Around two percent of the world’s milk is produced by goats. Over the past 20 years, interest in goat milk’s nutritional value has led to an approximately 60% increase in production. The vast array of cheeses produced in France is made from goat milk (goat cheese), a staple in French cuisine. Additionally, goat milk is used to manufacture soap, a gentle cleaner that preserves skin moisture by not robbing it of its natural oils. Vitamin A, known to support immunological function, maintain eyesight, and support organ function, is also abundant in goat milk.
Australia and New Zealand have modest but expanding dairy sheep industries; roughly one percent of the world’s milk production comes from sheep. Sheep milk has many edges over cow’s milk, including a high solid content that even outperforms goat milk. Additionally, sheep’s milk contains higher levels of all 10 essential amino acids than cow’s milk. Sheep’s milk is perfect for creating cheese since it has a high level of solids and a very high-fat content. It also has a less acrid aftertaste than cow’s milk and a creamy, buttery flavor. Feta is among the most popular cheeses manufactured from sheep’s milk.
Yak milk is a required substitute for cow’s milk in some parts of the world because yaks are exceptionally tolerant to cold conditions. The Himalayan region is home to yaks, which offer various benefits like wool, meat, and milk. Yak milk’s lipid and protein levels are higher than cows’, which contributes to yak butter’s high demand in some circles. Yak milk has been used for generations to make cheese and yogurt. Yak milk is frequently made into butter or cheese to store for later use because yaks yield more milk in the summer than in the winter.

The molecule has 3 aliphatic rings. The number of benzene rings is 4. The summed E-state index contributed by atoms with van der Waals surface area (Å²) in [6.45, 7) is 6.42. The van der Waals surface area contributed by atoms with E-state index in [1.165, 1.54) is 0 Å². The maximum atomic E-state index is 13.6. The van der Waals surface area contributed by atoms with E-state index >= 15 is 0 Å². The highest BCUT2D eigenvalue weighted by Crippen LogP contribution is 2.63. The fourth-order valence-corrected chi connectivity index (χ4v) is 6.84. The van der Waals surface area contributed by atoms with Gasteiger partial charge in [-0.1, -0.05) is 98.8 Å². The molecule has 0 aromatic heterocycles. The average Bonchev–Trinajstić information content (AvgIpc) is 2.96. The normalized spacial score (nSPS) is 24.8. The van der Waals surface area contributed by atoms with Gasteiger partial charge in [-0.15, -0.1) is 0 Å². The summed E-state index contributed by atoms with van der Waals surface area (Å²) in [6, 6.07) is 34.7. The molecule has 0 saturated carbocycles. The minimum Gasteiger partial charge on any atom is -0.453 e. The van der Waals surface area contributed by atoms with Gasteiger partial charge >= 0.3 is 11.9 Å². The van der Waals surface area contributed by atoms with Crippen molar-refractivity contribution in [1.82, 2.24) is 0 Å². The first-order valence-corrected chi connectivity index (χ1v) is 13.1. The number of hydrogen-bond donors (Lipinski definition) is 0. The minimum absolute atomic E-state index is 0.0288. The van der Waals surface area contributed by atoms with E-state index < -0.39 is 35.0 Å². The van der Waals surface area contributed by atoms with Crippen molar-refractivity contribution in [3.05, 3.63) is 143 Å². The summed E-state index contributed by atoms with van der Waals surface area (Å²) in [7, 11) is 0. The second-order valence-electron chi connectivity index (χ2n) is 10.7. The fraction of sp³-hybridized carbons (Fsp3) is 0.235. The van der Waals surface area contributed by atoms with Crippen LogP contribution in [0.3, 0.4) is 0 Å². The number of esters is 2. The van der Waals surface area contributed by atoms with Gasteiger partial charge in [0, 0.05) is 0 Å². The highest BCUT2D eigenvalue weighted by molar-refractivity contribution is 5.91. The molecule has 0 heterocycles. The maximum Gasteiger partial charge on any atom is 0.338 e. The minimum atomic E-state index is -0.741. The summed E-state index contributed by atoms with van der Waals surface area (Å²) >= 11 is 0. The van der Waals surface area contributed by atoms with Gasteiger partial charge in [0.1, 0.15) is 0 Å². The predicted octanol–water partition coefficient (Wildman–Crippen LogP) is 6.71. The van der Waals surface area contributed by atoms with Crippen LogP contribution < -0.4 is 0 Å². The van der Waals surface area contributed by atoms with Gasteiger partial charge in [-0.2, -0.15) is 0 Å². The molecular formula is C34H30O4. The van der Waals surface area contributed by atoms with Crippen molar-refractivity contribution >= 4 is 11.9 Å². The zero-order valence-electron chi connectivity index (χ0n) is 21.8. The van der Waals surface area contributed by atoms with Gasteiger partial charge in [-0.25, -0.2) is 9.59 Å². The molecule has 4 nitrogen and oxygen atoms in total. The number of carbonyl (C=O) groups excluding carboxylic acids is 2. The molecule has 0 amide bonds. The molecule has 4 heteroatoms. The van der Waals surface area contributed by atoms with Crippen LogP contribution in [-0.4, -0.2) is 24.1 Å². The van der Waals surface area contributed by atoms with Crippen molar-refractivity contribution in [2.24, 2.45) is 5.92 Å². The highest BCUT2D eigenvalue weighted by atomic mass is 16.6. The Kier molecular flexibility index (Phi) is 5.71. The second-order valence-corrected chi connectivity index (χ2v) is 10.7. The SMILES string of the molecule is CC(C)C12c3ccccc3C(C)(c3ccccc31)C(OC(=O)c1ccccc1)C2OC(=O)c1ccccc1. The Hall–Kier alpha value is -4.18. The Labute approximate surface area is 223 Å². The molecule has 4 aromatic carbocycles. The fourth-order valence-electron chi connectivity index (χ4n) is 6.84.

Since ancient times, horse milk has been used in Russia and Central Asia for its health advantages. It is a crucial component of kumis and is high in whey protein, polyunsaturated fatty acids, and vitamin C. It is offered for sale as powder in several European nations, including Germany. Kumis, also known as airag, is a long-established beverage that originated in Mongolia and is often produced from fermented horse milk. The procedure of making it involves fermenting the mare’s milk for a day or two while sporadically churning the milk.
Some populations in northern Eurasia and (the extremely cold) taiga regions, where cows can’t survive, depend heavily on the economy and reindeer milk for their health and well-being. While it has less salt and potassium, reindeer milk has a similar lipid content to cow’s milk and a higher calcium concentration. The milk also contains little levels of carbs. For the indigenous inhabitants of Scandinavia and Russia, reindeer milk is a nourishing food source because it is strong in fat and protein. It was also used to make contemporary Finnish cheeses such as leipäjuusto.